Historic Perspective of the Poems "The Dream Keeper" and "I Too" by the Author, Langston Hughes

Topics: Langston Hughes, Harlem Renaissance, Zora Neale Hurston Pages: 2 (567 words) Published: July 24, 2012
Historic Perspective
Stephanie M. Nieves Nevárez
South University Online

Historic Perspective
The Harlem Renaissance when the author, Langston Hughes, wrote poems was the brightest moment for African American people because the 1920’s gave birth to a new world to these people. They had the opportunity to search for a new identity with complete freedom with no slavery and suffering for loved ones and themselves. Historic perspective allows us to explore when and where the work was written, how the attitudes and thoughts were influenced by this time and how the writer reflects this in a written work. History is an important part of our lives since the time our ancestors lived in it; knowing the history of our past lives lets us understand how our world has evolved and changed our thought, way to act, and the outlook on life century after century. The two poems that I choose from the author, Langston Hughes, are “The Dream Keeper” and “I, Too,” These two poems represent the dreams and desires that the African American people have to be treated equally.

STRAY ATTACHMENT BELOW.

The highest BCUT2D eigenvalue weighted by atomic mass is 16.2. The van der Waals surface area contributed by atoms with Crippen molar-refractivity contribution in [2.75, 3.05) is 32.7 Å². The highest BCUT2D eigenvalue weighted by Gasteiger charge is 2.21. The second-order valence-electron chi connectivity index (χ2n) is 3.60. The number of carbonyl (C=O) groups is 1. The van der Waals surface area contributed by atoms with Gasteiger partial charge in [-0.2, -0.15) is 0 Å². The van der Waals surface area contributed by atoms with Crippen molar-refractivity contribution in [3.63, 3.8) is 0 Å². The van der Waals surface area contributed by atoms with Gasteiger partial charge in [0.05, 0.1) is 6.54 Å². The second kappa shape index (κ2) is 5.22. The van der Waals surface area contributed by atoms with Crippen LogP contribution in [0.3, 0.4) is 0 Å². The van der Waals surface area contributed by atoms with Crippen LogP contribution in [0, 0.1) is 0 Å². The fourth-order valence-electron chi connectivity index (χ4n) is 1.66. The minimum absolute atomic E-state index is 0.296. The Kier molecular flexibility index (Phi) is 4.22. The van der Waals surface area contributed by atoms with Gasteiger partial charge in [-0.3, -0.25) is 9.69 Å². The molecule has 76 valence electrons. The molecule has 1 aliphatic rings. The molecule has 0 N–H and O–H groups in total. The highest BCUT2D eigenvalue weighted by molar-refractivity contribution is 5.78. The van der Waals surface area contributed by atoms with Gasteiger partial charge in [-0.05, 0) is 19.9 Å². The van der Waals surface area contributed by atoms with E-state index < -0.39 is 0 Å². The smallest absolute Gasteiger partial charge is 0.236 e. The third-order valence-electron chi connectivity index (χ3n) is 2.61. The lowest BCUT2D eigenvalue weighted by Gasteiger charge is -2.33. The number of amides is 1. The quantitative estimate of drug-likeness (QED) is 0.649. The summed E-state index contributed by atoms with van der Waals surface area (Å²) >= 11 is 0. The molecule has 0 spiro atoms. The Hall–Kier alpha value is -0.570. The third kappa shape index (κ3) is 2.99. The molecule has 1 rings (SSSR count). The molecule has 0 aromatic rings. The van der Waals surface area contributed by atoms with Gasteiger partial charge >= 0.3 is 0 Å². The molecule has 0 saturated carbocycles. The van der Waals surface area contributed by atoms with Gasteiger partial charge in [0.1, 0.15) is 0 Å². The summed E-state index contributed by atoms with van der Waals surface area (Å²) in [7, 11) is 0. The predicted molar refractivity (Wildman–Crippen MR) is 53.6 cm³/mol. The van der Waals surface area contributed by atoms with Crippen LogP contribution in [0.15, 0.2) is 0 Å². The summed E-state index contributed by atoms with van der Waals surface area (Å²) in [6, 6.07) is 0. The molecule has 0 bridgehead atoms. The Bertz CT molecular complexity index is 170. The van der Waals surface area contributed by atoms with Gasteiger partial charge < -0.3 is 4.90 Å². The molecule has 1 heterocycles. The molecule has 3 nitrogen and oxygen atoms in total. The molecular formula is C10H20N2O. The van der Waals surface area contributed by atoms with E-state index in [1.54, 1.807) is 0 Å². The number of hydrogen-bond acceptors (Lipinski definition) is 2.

The poem, “The Dream Keeper” is about that dreaming is what motived the African American people to move forward and fight for what they wanted without letting white people to turn any desire and dream down because that is what kept them alive of suffering from slavery, “Bring me all of your dreams/ You dreamer/ Bring me all your/ Heart melodies/ That I may wrap them/ In a blue cloud-cloth/ Away from the too-rough fingers/ Of the world” (Hughes, 2004, line 1-8). It is clear that in the 1920’s African American people were treated as slaves without any rights in life. They were prisoners of their own race because people with black flesh were worthless to their masters/owners.

On the other hand, the poem, “I, Too,” is about African American people that kept their dreams and desires to sit in the table and be treated equally without it mattering the color of their flesh, “Tomorrow,/ I'll be at the table/ When...
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